Taps off: why UK workplaces are turning away from alcohol

Business owners have been advised to limit the amount of alcohol served at work parties. But is workplace drinking culture already losing favour with employees?

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Written and reviewed by:
Helena Young

Prosecco business breakfasts, a white wine at a client lunch, and an ice cold pint to finish the day. No matter how you view it, the UK business landscape is flooded with alcohol.

In the pressure of a professional setting, drinking is often seen as a conversational crutch for staff members. According to a 2022 report by Drinkaware, 23% of companies currently provide alcohol at socials.

But, like a lot of workplace conventions, our reliance on alcohol has been flipped upside down post-COVID. Many remote workers who paused their drinking habits have returned to the workplace sober-curious. Young colleagues are also onboard.

The trend is catching on amongst industry leaders, as bosses become more educated on the potentially exclusive nature of alcohol. Cases of drunken misconduct, such as the high-profile firing of CBI director general Tony Danker in April, have also soured tastes.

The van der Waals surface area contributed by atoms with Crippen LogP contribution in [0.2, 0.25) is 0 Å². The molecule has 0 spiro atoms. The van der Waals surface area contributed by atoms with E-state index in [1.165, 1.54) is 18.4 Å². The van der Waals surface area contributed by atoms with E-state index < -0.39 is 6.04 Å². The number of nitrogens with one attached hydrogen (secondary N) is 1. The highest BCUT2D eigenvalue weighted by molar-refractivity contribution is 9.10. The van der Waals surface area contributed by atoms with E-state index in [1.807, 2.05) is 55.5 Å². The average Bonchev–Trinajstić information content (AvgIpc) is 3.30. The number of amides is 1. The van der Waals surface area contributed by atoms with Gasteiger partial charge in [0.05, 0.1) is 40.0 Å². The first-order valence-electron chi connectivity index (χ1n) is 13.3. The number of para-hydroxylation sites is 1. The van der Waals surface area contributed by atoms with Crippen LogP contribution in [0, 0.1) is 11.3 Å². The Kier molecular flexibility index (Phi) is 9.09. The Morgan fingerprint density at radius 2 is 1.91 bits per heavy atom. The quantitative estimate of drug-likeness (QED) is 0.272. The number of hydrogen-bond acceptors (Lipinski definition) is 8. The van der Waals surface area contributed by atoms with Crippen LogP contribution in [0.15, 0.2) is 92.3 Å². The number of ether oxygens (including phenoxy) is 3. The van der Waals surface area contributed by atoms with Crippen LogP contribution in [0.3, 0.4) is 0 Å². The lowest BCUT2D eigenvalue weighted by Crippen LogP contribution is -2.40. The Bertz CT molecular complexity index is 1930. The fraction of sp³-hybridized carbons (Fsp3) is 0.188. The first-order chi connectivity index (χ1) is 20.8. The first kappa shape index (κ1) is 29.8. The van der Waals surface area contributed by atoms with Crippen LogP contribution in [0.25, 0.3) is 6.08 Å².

Below, we ask how businesses are reacting to the workplace drinking culture war, to evaluate whether alcohol still has a place at the desk in 2023.

“We’ve moved away from events like wine tasting”

The UK is famed for its booze-centred drinking culture. But not everyone is enthusiastic about participating.

While some employees see a draft beer as a welcome respite after a long day’s work, for others, it’s an unwelcome guest that excuses bad behaviour or poor discipline amongst colleagues.

This marmite characteristic means those who would rather stay sober are often put in the difficult position of having to forgo their beliefs, or miss out on key networking or team-building opportunities.